A field study evaluation of short-term refined Gaussian dispersion models

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A tracer study was conducted at the Duke Forest Site in Chapel Hill, North Carolina in January, 1995 to evaluate the ability of three short-term refined Gaussian dispersion models to predict the fate of volume source emissions under field study conditions. Study participants included the American Petroleum Institute (API), the US Environmental Protection Agency (EPA), the US Department of Energy (DOE), the University of North Carolina at Chapel Hill (UNC), and private consulting firms. The models evaluated were Industrial Source Complex--Short Term versions 2 and 3 (ISC2, ISC3) and the American Meteorological Society (AMS) Environmental Protection Agency (EPA) Regulatory Model ... continued below

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67 p.

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Piper, A. December 31, 1996.

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Description

A tracer study was conducted at the Duke Forest Site in Chapel Hill, North Carolina in January, 1995 to evaluate the ability of three short-term refined Gaussian dispersion models to predict the fate of volume source emissions under field study conditions. Study participants included the American Petroleum Institute (API), the US Environmental Protection Agency (EPA), the US Department of Energy (DOE), the University of North Carolina at Chapel Hill (UNC), and private consulting firms. The models evaluated were Industrial Source Complex--Short Term versions 2 and 3 (ISC2, ISC3) and the American Meteorological Society (AMS) Environmental Protection Agency (EPA) Regulatory Model Improvement Committee (AERMIC) model, AERMOD. All three models are based on the steady-state Gaussian plume dispersion equation, which predicts concentrations at downwind receptor locations when integrated over the distance between the source and receptor. Chemicals were released at known rates and measurements were taken at various points in the study field using Tedlar bag point sampling and open-path Fourier Transform infrared (OP-FTIR) monitoring. The study found that ISC and AERMOD underpredicted the measured concentrations for each dataset collected in the field study. ISC and AERMOD each underpredicted the OPFTIR dataset by a factor of approximately 1.6. ISC underpredicted the Tedlar{reg_sign} dataset by approximately 2.1, while AERMOD underpredicted by a factor of approximately 2.6. Regardless of source configuration or measurement technique used, under-prediction with respect to the measured concentration was consistently observed. This indicates that safety factors or other corrections may be necessary in predicting contaminant concentrations over the distances examined in this study, i.e., in the near field of less than 200 meters.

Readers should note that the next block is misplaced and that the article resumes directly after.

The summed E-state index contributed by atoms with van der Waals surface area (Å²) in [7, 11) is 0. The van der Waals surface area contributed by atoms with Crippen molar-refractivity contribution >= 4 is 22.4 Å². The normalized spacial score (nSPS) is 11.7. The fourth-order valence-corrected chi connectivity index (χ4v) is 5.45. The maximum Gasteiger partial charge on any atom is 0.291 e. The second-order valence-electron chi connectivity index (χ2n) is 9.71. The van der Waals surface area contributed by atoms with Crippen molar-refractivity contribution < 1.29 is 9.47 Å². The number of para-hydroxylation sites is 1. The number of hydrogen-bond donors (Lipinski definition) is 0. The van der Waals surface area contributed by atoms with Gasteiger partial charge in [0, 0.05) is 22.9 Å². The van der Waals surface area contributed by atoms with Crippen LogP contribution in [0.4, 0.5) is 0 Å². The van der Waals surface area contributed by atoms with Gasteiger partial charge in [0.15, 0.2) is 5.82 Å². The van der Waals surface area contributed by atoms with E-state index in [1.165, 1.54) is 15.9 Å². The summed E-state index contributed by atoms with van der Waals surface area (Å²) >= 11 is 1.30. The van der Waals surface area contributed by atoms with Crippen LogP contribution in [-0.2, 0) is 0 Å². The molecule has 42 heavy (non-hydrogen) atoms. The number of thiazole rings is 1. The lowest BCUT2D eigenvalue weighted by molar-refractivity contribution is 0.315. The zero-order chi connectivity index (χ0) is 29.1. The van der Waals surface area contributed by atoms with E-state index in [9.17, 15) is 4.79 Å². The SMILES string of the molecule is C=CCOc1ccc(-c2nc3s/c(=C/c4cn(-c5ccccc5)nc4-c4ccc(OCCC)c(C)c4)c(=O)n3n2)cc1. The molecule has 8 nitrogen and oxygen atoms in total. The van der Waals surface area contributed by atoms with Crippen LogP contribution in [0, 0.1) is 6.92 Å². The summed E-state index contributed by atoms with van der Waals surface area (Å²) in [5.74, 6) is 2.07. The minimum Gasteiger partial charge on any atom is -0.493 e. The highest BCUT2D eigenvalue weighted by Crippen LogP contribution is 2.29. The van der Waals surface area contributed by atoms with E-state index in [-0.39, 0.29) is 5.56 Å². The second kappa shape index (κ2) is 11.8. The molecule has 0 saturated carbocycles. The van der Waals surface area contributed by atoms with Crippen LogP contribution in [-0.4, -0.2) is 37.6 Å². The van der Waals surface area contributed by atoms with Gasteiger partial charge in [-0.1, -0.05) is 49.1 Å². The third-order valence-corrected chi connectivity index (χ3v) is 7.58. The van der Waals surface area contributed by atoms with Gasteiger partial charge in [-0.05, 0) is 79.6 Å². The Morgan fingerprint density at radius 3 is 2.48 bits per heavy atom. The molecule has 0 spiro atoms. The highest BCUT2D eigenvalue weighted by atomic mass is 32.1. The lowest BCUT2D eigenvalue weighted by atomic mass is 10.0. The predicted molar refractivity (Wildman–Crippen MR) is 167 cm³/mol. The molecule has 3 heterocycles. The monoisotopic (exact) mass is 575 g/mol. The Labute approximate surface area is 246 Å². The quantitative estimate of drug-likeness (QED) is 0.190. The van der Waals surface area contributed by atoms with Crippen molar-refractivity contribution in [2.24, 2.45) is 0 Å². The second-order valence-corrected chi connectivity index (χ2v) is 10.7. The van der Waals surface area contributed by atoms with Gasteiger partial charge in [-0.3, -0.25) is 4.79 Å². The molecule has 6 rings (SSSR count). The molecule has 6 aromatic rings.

Physical Description

67 p.

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OSTI as DE97053620

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  • Other Information: TH: Thesis (M.S.)

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  • Other: DE97053620
  • Report No.: DOE/OR/00033--T743
  • Grant Number: AC05-76OR00033
  • DOI: 10.2172/671861 | External Link
  • Office of Scientific & Technical Information Report Number: 671861
  • Archival Resource Key: ark:/67531/metadc709785

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Creation Date

  • December 31, 1996

Added to The UNT Digital Library

  • Sept. 12, 2015, 6:31 a.m.

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  • Dec. 7, 2015, 4:15 p.m.

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Piper, A. A field study evaluation of short-term refined Gaussian dispersion models, report, December 31, 1996; United States. (digital.library.unt.edu/ark:/67531/metadc709785/: accessed September 23, 2017), University of North Texas Libraries, Digital Library, digital.library.unt.edu; crediting UNT Libraries Government Documents Department.